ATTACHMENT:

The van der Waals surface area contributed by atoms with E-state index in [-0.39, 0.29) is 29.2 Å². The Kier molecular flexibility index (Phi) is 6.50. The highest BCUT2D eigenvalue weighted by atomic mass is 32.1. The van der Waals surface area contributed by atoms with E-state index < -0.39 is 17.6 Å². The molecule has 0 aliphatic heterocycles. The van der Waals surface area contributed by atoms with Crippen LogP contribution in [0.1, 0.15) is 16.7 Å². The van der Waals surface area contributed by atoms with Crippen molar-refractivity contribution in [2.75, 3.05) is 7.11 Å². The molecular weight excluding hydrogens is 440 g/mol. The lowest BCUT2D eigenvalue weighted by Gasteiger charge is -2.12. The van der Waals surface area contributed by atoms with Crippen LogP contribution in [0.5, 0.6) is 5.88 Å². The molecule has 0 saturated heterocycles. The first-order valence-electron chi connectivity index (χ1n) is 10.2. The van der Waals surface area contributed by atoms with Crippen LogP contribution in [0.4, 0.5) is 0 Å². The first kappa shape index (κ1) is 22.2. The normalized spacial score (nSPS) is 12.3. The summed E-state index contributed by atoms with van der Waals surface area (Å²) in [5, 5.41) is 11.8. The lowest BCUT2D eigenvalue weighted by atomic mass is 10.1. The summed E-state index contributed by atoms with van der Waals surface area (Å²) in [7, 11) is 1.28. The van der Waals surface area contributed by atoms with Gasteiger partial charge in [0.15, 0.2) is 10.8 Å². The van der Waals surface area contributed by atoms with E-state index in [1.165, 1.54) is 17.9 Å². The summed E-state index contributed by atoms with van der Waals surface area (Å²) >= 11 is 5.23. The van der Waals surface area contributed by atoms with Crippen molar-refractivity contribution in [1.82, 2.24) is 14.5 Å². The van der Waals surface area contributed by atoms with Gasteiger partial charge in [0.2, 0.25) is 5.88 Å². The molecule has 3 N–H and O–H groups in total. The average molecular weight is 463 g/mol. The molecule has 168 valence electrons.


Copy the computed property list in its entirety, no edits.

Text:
The van der Waals surface area contributed by atoms with E-state index in [-0.39, 0.29) is 29.2 Å². The Kier molecular flexibility index (Phi) is 6.50. The highest BCUT2D eigenvalue weighted by atomic mass is 32.1. The van der Waals surface area contributed by atoms with E-state index < -0.39 is 17.6 Å². The molecule has 0 aliphatic heterocycles. The van der Waals surface area contributed by atoms with Crippen LogP contribution in [0.1, 0.15) is 16.7 Å². The van der Waals surface area contributed by atoms with Crippen molar-refractivity contribution in [2.75, 3.05) is 7.11 Å². The molecular weight excluding hydrogens is 440 g/mol. The lowest BCUT2D eigenvalue weighted by Gasteiger charge is -2.12. The van der Waals surface area contributed by atoms with Crippen LogP contribution in [0.5, 0.6) is 5.88 Å². The molecule has 0 saturated heterocycles. The first-order valence-electron chi connectivity index (χ1n) is 10.2. The van der Waals surface area contributed by atoms with Crippen LogP contribution in [0.4, 0.5) is 0 Å². The first kappa shape index (κ1) is 22.2. The normalized spacial score (nSPS) is 12.3. The summed E-state index contributed by atoms with van der Waals surface area (Å²) in [5, 5.41) is 11.8. The lowest BCUT2D eigenvalue weighted by atomic mass is 10.1. The summed E-state index contributed by atoms with van der Waals surface area (Å²) in [7, 11) is 1.28. The van der Waals surface area contributed by atoms with Gasteiger partial charge in [0.15, 0.2) is 10.8 Å². The van der Waals surface area contributed by atoms with E-state index in [1.165, 1.54) is 17.9 Å². The summed E-state index contributed by atoms with van der Waals surface area (Å²) >= 11 is 5.23. The van der Waals surface area contributed by atoms with Crippen molar-refractivity contribution in [1.82, 2.24) is 14.5 Å². The van der Waals surface area contributed by atoms with Gasteiger partial charge in [0.2, 0.25) is 5.88 Å². The molecule has 3 N–H and O–H groups in total. The average molecular weight is 463 g/mol. The molecule has 168 valence electrons.